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masque

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air

air  

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Overview Page
Subject:
Music
1 Melody.2 Comp. of melodious character. See also aria and ayre.
Alfonso Ferrabosco

Alfonso Ferrabosco  

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Overview Page
Subject:
Music
(1543–88), and(c.1575–1628),Italian composers in England. Alfonso the Elder, after a youthful career as an instrumentalist and singer in France, moved to England where he was a musician to ...
Allardyce Nicoll

Allardyce Nicoll  

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Overview Page
(1894–1976),Scottish theatre historian, successively Professor of English Language and Literature in London and Birmingham Universities. As head of the Department of Drama at Yale University, he ...
amateur theatre

amateur theatre  

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Overview Page
In Britain amateur theatre reached its height in the 19th century, when many of the best-known amateur societies were founded, among them the Old Stagers, who have given performances closely ...
Anne Clifford

Anne Clifford  

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Overview Page
Subject:
Literature
Lady Anne Clifford (1590–1676), countess of Dorset, Pembroke, and Montgomery, was one of the most powerful noblewomen in England, and at her death one of the richest. Her life was ...
antimasque

antimasque  

Reference type:
Overview Page
Subject:
Literature
A comic and grotesque piece of clowning that sometimes preceded the performance of a masque (hence the alternative spelling, antemasque). Ben Jonson introduced this farcical prelude to some of his ...
anti-theatrical polemic

anti-theatrical polemic  

In the Western tradition, moral or religious objections to the theatre have been raised during most of the periods in which it has enjoyed prosperity and influence and during many ...
Ariel

Ariel  

1 an airy spirit in Shakespeare's The Tempest;2 a rebel angel in Milton's Paradise Lost (VI. 371);3 in Pope's Rape of the Lock (II. 53 ff.) the chief of the sylphs.Shakespeare's character 1. has ...
audience dress

audience dress  

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Overview Page
Codes and practices of audience dress reveal significant information about the role and status of performance in different historical moments and in different cultures. Within a single performance ...
Aurelian Townshend

Aurelian Townshend  

Reference type:
Overview Page
Subject:
Literature
(?1583–?1643),travelled in France and Italy, then appears in 1632 as a writer of court masques. He seems to have collaborated with I. Jones in Albion's Triumph and to have contributed verses for the ...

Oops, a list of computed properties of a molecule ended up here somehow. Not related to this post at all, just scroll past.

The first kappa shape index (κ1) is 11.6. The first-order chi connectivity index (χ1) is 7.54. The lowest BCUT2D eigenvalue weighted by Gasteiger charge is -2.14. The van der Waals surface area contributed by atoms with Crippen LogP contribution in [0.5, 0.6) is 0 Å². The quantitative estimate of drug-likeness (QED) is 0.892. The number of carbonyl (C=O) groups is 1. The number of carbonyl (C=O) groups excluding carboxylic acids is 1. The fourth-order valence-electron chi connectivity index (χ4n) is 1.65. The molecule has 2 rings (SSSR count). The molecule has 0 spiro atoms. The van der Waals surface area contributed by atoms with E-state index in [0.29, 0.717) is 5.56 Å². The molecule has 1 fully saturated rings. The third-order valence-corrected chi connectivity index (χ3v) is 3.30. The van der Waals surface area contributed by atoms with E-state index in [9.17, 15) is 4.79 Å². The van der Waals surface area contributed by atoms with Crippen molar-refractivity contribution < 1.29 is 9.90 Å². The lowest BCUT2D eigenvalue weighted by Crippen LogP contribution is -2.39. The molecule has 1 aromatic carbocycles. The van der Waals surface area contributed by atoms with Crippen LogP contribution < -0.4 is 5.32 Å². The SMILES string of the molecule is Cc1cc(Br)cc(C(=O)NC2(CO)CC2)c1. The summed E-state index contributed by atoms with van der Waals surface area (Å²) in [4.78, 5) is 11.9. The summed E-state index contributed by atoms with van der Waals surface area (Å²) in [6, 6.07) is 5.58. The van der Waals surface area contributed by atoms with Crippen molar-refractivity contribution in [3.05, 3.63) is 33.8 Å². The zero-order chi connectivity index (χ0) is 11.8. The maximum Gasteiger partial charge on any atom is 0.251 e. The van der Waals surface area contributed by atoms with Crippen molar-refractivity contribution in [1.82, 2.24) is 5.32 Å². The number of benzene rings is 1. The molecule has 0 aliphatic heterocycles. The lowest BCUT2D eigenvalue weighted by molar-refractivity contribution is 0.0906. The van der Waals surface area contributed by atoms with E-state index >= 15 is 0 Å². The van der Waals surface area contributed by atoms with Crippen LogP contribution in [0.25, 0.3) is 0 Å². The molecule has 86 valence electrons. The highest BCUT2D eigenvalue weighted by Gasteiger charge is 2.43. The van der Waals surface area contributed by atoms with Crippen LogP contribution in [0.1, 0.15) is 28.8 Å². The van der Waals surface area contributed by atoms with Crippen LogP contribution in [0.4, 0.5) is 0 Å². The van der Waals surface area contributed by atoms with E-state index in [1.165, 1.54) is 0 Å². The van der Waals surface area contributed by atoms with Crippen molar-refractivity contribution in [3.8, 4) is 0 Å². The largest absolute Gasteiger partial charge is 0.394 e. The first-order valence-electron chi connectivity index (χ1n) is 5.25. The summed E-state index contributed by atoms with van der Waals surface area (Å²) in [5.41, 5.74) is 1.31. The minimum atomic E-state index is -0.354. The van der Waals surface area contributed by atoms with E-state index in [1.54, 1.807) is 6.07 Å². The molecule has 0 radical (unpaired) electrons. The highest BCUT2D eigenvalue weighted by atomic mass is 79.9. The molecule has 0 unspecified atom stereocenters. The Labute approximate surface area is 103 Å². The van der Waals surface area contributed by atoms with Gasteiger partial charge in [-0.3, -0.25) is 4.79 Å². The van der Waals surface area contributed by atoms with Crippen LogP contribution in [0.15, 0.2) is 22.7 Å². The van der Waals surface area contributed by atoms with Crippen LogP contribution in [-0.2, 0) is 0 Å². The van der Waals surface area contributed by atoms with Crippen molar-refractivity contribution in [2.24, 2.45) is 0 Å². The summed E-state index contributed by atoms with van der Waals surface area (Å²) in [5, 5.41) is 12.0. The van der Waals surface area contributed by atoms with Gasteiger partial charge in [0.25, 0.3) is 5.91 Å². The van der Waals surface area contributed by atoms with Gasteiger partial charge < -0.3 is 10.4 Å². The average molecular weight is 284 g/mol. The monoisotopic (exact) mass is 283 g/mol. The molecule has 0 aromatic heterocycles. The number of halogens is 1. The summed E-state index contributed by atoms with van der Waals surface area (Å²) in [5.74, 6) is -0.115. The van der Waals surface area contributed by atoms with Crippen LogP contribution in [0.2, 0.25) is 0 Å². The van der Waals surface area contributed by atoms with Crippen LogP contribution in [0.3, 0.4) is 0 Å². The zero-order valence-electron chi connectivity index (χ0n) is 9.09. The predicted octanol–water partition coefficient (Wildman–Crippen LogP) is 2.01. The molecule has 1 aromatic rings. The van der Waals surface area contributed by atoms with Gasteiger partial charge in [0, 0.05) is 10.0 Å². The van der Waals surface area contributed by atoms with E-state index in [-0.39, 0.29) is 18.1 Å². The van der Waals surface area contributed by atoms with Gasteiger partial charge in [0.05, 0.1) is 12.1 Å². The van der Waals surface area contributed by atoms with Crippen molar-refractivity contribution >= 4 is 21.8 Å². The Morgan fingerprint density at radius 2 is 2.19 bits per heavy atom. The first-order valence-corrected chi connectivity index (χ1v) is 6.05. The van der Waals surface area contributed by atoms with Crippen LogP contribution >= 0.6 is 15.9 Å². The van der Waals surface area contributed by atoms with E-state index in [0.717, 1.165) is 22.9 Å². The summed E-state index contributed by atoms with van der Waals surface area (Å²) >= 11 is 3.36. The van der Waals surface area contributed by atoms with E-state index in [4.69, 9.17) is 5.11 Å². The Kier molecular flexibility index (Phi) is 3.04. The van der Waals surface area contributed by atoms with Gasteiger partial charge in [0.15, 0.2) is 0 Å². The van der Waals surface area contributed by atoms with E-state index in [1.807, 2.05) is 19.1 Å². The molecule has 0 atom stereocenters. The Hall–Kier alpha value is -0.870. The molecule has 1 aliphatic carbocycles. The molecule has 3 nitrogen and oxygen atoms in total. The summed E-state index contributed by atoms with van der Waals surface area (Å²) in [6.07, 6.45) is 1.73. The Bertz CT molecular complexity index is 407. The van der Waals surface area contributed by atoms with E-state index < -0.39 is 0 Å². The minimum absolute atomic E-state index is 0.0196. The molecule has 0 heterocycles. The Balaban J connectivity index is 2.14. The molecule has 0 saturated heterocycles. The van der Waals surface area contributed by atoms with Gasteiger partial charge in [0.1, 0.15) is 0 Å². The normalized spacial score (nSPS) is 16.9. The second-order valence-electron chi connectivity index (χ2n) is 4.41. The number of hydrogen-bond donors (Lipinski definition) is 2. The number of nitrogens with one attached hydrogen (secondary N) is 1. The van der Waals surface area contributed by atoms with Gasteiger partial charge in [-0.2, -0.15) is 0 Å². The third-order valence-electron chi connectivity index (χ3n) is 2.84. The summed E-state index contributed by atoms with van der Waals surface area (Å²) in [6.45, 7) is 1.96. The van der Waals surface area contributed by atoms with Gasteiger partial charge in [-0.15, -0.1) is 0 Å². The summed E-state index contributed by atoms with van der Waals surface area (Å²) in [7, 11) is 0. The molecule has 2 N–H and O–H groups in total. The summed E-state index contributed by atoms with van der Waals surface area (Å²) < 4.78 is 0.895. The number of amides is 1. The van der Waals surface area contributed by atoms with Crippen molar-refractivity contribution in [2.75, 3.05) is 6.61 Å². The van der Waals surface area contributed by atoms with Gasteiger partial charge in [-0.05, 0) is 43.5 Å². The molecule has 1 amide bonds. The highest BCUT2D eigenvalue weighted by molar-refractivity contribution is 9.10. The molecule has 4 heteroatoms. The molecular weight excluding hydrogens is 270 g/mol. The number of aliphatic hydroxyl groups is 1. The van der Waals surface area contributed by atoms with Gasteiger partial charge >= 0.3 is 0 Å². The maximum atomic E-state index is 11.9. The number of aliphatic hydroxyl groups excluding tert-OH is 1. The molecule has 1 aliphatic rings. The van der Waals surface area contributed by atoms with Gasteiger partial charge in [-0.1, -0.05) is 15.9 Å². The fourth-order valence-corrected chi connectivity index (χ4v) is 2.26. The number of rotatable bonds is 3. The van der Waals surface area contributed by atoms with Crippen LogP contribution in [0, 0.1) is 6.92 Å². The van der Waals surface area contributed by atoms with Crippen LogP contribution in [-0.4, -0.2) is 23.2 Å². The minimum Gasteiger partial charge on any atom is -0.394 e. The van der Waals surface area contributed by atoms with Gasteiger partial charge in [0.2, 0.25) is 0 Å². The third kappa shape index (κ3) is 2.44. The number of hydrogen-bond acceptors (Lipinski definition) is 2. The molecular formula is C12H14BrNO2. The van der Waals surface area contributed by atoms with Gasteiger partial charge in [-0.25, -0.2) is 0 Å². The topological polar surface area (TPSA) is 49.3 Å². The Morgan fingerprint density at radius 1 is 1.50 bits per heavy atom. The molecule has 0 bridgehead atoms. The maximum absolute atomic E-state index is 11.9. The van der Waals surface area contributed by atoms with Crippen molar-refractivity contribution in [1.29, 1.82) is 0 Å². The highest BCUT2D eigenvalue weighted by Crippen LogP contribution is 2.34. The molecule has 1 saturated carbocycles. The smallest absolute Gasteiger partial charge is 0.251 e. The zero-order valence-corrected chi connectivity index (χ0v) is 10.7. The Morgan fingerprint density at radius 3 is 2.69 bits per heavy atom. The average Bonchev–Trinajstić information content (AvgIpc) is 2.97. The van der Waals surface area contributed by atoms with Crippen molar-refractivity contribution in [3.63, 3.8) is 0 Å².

ballet

ballet  

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Overview Page
Subject:
Music
Entertainment in which dancers, by use of mime, etc., perform to mus. to tell a story or to express a mood. The ballet was largely developed in the courts of Fr. and It. during the 16th and 17th ...
ballet de cour

ballet de cour  

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Overview Page
Subject:
Music
(Fr.).Fr. court ballet of the 17th cent. The Balet comique de la royne, comp. for the marriage festivities of the Duc de Joyeuse and the sister of the queen of Fr. in 1581 is considered the first of ...
Ben Jonson

Ben Jonson  

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Subject:
Literature
(1572/3–1637),born in London of Border descent. He was educated at Westminster School under Camden. During the early 1590s he worked as a bricklayer in his stepfather's employ, and saw military ...
Blackfriars Theatre

Blackfriars Theatre  

Was built within the boundaries of the old Dominican monastery lying between Ludgate Hill and the river. The first theatre on the site was adapted for performances by Richard Farrant in 1576; the ...
Ceres

Ceres  

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In Roman mythology, the corn goddess, the equivalent of the Greek Demeter.In astronomy, Ceres is the name of the first asteroid to be discovered, found by G. Piazzi of Palermo on 1 January 1801.
character

character  

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In narrative generally, a character is a person depicted within a story, either through description or direct speech; in drama the term usually refers only to persons portrayed by actors. ...
Cockpit

Cockpit  

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London, public theatre in Drury Lane, built for cockfights in 1609 and converted in 1616 by Christopher Beeston, on plans drawn up possibly by Inigo Jones, into a roofed or ...
Cockpit-in-Court

Cockpit-in-Court  

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Overview Page
Built in 1629 as a replacement for a succession of temporary theatres used at Whitehall Palace to stage plays and masques for the royal entertainments of the Christmas season, the ...
comédie-ballet

comédie-ballet  

Reference type:
Overview Page
A kind of comedic entertainment which included a large element of ballet; most popular in the 17th and 18th centuries in France. Its most famous exponents were Molière and Lully.
costume

costume  

Reference type:
Overview Page
From earliest times costuming has been an essential part of the theatre. In Greek tragedy the actors wore masks and long robes with sleeves, quite unlike the dress of the ...

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